Currently viewing the category: "Carpenter Bee"
What's That Bug? does not endorse extermination

Subject: carpenter bee species?
Location: Coastal North Carolina
August 29, 2015 4:57 pm
Found this guy visiting some tall feather celosia alongside several bumblebees. He was orange with shiny abdomen and the strangest yellowish eyes.
Signature: David Hobbs

Eastern Carpenter Bee

Carpenter Bee

Dear David,
Your images bear a strong resemblance to this image of a Southern Carpenter Bee,
Xylocopa micans, that is pictured on BugGuide.

Eastern Carpenter Bee

Carpenter Bee

Thank you so much for the ID.   This is exciting since this is the first time I have seen these in my back yard wildflower haven.  Your work is very appreciated.

What's That Bug? does not endorse extermination

Subject: Immature black bug with undeveloped wings
Location: Northridge, CA
August 18, 2015 9:11 pm
Hi,
While working in the yard putting down mulch I came across this bug. We have a ton of Figeater Beetles, so I thought it might be an immature Figeater Beetle, but then noticed that it’s face is more like a carpenter bee. So in short I have no idea what this bug is 🙂
I live in Northridge, CA. It was hanging out in the bark mulch. It is currently summer and hot.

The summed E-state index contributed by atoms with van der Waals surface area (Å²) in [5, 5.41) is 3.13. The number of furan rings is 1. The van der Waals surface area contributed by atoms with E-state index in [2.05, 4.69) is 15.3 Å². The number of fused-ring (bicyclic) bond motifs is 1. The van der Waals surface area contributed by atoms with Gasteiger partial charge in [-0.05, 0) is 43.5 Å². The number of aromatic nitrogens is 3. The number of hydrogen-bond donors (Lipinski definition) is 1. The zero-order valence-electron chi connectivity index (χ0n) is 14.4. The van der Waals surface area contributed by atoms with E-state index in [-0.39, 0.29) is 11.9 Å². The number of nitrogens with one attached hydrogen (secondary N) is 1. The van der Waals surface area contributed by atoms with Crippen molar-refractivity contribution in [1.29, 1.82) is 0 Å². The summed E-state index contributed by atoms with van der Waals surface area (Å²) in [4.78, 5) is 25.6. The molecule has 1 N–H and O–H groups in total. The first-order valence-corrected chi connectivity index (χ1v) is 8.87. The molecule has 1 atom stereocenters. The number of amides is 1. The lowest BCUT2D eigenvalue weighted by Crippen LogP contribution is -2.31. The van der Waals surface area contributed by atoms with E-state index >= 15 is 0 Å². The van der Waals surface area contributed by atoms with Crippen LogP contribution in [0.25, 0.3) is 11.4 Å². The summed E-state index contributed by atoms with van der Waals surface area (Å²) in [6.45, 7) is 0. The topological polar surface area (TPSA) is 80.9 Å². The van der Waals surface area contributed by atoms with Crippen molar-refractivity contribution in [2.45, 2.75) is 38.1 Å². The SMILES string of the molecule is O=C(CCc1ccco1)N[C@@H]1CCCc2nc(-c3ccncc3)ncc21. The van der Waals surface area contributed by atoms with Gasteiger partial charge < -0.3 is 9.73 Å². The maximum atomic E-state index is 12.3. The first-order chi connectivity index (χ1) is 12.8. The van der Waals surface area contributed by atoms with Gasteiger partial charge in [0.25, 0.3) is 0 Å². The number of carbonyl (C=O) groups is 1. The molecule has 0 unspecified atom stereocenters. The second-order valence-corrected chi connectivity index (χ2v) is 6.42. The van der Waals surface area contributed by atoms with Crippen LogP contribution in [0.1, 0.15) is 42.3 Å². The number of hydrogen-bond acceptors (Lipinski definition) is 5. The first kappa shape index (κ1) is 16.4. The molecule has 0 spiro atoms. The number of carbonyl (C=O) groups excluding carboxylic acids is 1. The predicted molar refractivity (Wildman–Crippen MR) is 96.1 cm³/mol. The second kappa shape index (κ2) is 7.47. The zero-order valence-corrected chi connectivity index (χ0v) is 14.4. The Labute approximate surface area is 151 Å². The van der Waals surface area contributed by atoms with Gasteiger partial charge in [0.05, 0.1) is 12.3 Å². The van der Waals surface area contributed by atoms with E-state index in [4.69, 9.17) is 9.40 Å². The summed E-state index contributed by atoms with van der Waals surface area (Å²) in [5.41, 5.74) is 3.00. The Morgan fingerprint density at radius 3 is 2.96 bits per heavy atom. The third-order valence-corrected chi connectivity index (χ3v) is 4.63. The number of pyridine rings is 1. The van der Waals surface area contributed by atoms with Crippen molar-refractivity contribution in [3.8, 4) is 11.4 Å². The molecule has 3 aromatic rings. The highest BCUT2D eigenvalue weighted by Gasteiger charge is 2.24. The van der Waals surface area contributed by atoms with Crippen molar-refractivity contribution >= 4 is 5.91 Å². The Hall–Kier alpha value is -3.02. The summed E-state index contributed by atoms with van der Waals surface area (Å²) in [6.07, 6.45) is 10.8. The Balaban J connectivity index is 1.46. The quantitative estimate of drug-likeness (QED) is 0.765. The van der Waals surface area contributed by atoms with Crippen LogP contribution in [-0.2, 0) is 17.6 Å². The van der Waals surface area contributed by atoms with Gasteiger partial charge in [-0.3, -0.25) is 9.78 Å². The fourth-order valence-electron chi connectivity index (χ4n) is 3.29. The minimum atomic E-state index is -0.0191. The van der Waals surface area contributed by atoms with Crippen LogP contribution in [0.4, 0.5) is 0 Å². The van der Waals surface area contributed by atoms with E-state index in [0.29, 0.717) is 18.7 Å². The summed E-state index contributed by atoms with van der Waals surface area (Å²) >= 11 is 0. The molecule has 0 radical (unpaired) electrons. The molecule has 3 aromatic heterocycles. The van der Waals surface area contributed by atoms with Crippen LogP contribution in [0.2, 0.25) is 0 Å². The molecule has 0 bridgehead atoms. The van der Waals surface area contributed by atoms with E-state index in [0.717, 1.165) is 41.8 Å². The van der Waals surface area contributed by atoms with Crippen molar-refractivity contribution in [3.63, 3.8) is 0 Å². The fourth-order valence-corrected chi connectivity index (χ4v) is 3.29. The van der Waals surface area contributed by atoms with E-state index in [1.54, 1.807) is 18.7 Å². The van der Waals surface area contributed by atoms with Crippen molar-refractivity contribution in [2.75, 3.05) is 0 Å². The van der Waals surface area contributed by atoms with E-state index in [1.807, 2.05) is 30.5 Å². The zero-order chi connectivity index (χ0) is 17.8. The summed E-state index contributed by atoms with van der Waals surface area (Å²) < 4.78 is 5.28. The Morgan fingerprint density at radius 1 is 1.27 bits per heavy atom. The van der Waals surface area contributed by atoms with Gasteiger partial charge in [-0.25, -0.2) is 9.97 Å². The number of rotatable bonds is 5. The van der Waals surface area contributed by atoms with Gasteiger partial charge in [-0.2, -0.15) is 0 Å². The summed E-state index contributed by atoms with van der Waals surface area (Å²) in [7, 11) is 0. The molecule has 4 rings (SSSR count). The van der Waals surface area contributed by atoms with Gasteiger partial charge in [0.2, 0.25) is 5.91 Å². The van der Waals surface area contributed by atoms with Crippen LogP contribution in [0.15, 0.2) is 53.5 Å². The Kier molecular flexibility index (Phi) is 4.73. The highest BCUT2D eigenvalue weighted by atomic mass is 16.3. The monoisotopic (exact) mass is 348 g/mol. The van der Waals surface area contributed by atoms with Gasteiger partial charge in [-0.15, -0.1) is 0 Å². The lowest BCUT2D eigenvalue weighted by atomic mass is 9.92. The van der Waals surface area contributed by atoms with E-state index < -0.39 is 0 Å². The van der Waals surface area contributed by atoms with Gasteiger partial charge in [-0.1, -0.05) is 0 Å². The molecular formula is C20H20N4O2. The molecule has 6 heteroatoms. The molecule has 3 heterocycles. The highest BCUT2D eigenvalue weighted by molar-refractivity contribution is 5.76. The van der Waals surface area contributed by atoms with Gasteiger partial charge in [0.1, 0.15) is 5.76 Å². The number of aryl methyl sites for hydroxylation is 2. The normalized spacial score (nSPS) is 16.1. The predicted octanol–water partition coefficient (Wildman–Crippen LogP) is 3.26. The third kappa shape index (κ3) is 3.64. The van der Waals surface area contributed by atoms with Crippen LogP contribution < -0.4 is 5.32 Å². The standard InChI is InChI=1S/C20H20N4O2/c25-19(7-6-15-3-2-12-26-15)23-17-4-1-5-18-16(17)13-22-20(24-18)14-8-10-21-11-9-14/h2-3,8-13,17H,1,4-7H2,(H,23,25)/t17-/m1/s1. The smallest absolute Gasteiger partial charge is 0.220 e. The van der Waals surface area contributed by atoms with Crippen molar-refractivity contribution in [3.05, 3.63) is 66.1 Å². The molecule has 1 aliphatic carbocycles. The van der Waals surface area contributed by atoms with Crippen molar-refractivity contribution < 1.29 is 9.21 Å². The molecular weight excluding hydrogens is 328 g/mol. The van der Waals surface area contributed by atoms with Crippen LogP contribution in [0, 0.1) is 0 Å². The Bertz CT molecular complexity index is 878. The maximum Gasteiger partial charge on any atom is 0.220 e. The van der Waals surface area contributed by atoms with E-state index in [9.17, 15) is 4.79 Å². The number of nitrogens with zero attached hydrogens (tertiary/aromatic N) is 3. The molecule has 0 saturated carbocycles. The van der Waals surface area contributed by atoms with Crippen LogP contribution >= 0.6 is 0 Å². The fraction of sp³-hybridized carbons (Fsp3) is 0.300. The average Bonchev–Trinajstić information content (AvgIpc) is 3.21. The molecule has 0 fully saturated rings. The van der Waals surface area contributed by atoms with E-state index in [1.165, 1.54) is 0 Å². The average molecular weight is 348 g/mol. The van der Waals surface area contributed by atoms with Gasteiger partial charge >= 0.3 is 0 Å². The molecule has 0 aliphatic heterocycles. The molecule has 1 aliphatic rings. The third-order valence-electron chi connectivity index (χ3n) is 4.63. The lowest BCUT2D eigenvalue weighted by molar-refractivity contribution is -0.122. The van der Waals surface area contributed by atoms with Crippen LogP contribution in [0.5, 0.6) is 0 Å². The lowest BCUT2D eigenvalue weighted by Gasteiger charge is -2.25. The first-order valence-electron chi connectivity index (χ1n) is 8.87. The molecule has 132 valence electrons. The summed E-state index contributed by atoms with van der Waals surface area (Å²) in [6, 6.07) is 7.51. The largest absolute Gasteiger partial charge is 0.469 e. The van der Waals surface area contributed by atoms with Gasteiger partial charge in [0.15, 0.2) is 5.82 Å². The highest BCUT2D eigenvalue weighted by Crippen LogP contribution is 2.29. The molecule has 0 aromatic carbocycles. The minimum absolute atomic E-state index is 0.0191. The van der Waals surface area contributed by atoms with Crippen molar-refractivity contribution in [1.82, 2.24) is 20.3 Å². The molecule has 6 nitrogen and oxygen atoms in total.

Thanks so much,
Signature: Angela

Female Valley Carpenter Bee with stunted wings

Female Valley Carpenter Bee with stunted wings

Dear Angela,
Our offices are near downtown Los Angeles and though we are probably ten degrees cooler than you are in Northridge, we too are suffering in the heat.  We commend you on your recognition, because this is a female Valley Carpenter Bee, but we are uncertain what is going on with her stunted wings.  We would like to think that she just completed metamorphosis and her wings eventually expanded, but we fear that some irregularity caused the stunting.  Perhaps she underwent some trauma that prevented the wings from fully developing.

Hi Daniel,
I just wanted to send a thank you! That was so great to learn. I also made a small donation to the site as a thank you. Always love going to the site to figure out who is living in my yard or house with me 😀
Thanks,
Angela

What's That Bug? does not endorse extermination

Subject: bug identification
Location: Howrah, West Bengal, India
July 25, 2015 12:10 am
Sir,
these photographs are of a type of bee I guess. They were sucking honey from sacred basil flowers. I shall be grateful if you can provide me with further details.
Regards
Signature: Sreeradha Seth

Metallic Sweat Bee

Carpenter Bee

Dear Sreeradha,
Based on its similarity to North American species including this image on BugGuide, we believe this is a Metallic Sweat Bee in the family Halictidae, but alas, we were not able to find any similar images from India on the internet.  We did uncover this technical article including species from the family found in India, but it has no illustrations.  Metallic Sweat Bees are solitary bees with each female producing her own underground nest.  Your images are beautiful.

Metallic Sweat Bee